Attractions are highlighted and you can use these ideas as a start. But, don’t limit yourself! Extra research can deliver some non-traditional locations and activities which are sure to impress your travellers.
7. Turn to the travel guide books – we use Lonely Planet and The Michelin Green Guide
The travel guide books aren’t the only place for inspiration and stories. Friends and family love relating their experiences and can offer some hands-on advice and tips.
The guide books are great for a general overview, logistics and often some quirky restaurant ideas or attractions. They can help us to plot out our route and give us a rough idea of things to do and see in an area and the costs. We’ve found some great restaurants and activities in guide books we would not have thought of and really value the background information they provide.
Now you have your map outlined and a better idea of where you want to go and what you want to do, start writing a list of experiences you want in each region.
Asterisk those that are must do.
Include any tours, attractions, festivals and even food or accommodation you might have already noticed. Don’t forget to add in the contact details and any information such as opening times etc. You don’t want to schedule something only to turn up and find out that it is closed that day!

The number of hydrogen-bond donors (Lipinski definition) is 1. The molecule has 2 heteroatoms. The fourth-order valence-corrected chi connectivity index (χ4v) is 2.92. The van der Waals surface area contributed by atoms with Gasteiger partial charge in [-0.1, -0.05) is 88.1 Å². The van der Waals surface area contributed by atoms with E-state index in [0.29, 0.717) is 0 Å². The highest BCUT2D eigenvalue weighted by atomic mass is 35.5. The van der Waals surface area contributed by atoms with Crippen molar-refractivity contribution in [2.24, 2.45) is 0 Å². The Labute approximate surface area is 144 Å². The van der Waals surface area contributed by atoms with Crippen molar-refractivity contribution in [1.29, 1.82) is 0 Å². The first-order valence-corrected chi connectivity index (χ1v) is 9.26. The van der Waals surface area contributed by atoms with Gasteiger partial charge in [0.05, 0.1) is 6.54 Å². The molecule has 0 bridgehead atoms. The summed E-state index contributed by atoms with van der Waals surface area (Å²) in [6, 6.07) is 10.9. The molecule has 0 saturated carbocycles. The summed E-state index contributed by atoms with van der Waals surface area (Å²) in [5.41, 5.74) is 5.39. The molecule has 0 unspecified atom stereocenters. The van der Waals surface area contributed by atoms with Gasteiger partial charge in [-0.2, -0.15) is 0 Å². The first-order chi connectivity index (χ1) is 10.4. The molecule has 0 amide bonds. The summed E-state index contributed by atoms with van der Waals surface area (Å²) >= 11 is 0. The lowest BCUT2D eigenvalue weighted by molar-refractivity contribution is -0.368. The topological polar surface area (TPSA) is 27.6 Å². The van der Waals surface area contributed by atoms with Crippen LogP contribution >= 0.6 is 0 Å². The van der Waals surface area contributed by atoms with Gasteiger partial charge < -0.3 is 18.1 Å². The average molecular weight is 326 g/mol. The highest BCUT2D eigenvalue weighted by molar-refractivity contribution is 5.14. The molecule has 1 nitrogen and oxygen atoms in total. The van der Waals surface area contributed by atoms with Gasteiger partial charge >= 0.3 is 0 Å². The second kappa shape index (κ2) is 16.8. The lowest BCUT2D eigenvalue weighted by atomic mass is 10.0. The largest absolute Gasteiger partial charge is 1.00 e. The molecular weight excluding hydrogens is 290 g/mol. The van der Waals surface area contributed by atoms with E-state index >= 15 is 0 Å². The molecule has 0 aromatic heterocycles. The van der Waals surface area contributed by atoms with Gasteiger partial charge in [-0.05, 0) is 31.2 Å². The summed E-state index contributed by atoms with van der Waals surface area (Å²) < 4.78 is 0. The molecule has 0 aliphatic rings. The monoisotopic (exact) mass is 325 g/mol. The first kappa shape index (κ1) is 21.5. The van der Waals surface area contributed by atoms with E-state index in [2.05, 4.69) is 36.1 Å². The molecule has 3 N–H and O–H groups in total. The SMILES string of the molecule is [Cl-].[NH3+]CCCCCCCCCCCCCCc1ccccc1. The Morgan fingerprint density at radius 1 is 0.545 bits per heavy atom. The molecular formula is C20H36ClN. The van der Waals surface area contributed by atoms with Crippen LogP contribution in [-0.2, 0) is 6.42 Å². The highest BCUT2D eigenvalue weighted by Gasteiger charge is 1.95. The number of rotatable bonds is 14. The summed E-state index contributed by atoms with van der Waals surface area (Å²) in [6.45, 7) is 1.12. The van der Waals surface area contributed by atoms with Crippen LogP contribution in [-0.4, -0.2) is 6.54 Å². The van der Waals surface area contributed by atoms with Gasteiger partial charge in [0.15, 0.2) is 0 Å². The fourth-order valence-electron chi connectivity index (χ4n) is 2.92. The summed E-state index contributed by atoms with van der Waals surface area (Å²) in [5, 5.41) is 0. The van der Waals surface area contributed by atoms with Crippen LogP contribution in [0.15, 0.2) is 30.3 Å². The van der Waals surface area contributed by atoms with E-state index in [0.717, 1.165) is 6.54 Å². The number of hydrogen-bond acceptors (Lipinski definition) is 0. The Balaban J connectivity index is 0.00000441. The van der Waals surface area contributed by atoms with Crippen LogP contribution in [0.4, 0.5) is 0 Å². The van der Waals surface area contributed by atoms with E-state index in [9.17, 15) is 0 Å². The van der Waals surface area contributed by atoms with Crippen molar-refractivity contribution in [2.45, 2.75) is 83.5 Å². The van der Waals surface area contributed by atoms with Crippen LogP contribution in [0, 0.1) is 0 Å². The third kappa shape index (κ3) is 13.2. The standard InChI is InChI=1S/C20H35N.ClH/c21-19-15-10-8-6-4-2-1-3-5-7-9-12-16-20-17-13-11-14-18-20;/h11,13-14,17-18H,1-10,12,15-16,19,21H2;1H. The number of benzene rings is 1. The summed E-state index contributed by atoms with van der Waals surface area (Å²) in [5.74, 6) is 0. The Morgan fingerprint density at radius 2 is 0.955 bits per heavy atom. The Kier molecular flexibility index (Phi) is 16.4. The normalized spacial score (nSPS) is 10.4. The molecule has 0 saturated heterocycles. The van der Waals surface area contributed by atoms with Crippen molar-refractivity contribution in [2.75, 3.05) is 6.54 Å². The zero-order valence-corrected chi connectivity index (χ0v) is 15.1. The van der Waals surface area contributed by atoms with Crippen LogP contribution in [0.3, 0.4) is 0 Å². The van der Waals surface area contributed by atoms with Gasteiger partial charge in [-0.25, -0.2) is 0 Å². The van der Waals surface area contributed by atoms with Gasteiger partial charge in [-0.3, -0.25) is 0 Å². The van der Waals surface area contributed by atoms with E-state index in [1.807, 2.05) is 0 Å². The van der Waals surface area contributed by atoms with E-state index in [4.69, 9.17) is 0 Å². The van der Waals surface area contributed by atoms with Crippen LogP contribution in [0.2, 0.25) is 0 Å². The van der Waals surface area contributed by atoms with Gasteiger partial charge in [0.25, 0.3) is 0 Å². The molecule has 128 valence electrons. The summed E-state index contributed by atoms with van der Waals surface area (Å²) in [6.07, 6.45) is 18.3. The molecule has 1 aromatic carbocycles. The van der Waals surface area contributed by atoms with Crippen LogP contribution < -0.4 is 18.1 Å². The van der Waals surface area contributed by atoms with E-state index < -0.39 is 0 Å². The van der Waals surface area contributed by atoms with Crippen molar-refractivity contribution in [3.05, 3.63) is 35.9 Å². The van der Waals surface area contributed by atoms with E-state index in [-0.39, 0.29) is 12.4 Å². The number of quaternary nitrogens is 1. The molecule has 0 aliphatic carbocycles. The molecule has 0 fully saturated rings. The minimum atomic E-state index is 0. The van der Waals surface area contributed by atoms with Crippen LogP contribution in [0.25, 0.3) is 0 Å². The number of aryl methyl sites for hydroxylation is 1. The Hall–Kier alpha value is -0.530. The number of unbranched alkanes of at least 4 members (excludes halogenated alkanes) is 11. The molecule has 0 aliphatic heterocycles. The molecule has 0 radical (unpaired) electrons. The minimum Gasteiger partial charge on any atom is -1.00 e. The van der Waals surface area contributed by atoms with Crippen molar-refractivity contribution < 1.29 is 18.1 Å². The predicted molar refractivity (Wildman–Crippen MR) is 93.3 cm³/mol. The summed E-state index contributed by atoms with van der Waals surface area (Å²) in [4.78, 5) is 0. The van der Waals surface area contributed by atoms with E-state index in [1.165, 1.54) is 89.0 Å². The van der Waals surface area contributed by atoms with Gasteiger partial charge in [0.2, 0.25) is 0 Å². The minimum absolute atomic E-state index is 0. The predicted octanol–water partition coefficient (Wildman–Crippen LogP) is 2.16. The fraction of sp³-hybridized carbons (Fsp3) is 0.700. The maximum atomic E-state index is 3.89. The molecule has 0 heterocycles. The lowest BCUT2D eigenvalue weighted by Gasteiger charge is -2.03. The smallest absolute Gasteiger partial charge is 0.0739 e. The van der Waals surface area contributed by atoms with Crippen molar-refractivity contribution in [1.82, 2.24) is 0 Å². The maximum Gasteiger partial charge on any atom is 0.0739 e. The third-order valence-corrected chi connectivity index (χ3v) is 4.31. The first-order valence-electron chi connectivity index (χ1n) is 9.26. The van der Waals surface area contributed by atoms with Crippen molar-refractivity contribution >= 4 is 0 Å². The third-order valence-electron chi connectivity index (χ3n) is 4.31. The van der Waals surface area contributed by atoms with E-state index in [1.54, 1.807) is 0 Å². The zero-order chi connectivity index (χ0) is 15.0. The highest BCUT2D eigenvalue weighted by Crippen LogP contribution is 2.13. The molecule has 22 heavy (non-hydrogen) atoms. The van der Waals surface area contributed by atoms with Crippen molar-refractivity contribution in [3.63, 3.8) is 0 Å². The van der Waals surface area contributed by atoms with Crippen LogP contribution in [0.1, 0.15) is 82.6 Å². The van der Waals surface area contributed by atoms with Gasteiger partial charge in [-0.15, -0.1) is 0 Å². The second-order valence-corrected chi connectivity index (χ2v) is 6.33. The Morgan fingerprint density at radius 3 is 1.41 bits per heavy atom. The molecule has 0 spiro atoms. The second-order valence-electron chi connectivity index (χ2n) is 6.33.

9. The deep and meaningful
Now you have used your maps and offline materials to get the general overview of where you want to go and you have your list of potentials, go online and do your deeper travel research.
The internet world can be a confusing and frustrating place to get lost in, especially if you don’t know what you are looking for to begin with.
Have your map next to you and your list of potentials. Search for these things only.
- Start with those travel blogs and websites you already know and trust. See what information they have.
- Then go to the state and local tourist boards websites. The Australian ones are excellent with their information. This can help you ourmy friend when planning travel trips and we use it for everything from flights to holiday home accommodation to attractions. Remember that there are many attractions now where you can “beat the queues” and book your ticket in advance. This is particularly helpful on very busy tours – like Villa Borghese in Rome or Alcatraz in San Francisco. The only way you can ensure you can get into these is to book in advance as their waitlist is always around 5-7 days.
- Then go to your social networks and ask if anyone has any advice or suggestions.
- And of course don’t forget your family and friends.
Make sure you have a system in place to bookmark any fantastic resources you find.
10. The edits
Now you should have a really great idea of where to go, what to do and see, where to stay and what to eat.